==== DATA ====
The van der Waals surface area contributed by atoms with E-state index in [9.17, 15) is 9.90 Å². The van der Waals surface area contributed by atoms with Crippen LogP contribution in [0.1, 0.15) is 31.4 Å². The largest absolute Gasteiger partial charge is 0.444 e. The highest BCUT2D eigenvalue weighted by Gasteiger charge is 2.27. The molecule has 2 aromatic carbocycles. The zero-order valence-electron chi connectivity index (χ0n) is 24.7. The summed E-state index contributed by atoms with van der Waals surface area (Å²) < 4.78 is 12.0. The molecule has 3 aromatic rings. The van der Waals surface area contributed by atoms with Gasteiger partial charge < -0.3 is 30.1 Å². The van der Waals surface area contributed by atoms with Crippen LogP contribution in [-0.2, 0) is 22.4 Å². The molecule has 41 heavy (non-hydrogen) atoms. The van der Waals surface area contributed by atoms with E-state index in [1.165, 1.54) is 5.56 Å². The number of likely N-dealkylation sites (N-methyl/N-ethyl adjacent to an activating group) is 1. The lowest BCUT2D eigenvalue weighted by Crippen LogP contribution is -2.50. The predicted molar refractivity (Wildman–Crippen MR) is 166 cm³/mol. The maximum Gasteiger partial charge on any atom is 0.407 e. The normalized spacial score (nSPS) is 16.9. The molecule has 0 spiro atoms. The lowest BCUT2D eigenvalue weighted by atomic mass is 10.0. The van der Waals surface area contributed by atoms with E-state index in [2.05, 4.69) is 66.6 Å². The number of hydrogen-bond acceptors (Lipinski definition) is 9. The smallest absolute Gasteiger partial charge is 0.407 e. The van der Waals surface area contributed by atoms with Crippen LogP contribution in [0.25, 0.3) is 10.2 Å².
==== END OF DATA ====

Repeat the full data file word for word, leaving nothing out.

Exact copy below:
The van der Waals surface area contributed by atoms with E-state index in [9.17, 15) is 9.90 Å². The van der Waals surface area contributed by atoms with Crippen LogP contribution in [0.1, 0.15) is 31.4 Å². The largest absolute Gasteiger partial charge is 0.444 e. The highest BCUT2D eigenvalue weighted by Gasteiger charge is 2.27. The molecule has 2 aromatic carbocycles. The zero-order valence-electron chi connectivity index (χ0n) is 24.7. The summed E-state index contributed by atoms with van der Waals surface area (Å²) < 4.78 is 12.0. The molecule has 3 aromatic rings. The van der Waals surface area contributed by atoms with Gasteiger partial charge < -0.3 is 30.1 Å². The van der Waals surface area contributed by atoms with Crippen LogP contribution in [-0.2, 0) is 22.4 Å². The molecule has 41 heavy (non-hydrogen) atoms. The van der Waals surface area contributed by atoms with E-state index in [1.165, 1.54) is 5.56 Å². The number of likely N-dealkylation sites (N-methyl/N-ethyl adjacent to an activating group) is 1. The lowest BCUT2D eigenvalue weighted by Crippen LogP contribution is -2.50. The predicted molar refractivity (Wildman–Crippen MR) is 166 cm³/mol. The maximum Gasteiger partial charge on any atom is 0.407 e. The normalized spacial score (nSPS) is 16.9. The molecule has 0 spiro atoms. The lowest BCUT2D eigenvalue weighted by atomic mass is 10.0. The van der Waals surface area contributed by atoms with E-state index in [2.05, 4.69) is 66.6 Å². The number of hydrogen-bond acceptors (Lipinski definition) is 9. The smallest absolute Gasteiger partial charge is 0.407 e. The van der Waals surface area contributed by atoms with Crippen LogP contribution in [0.25, 0.3) is 10.2 Å².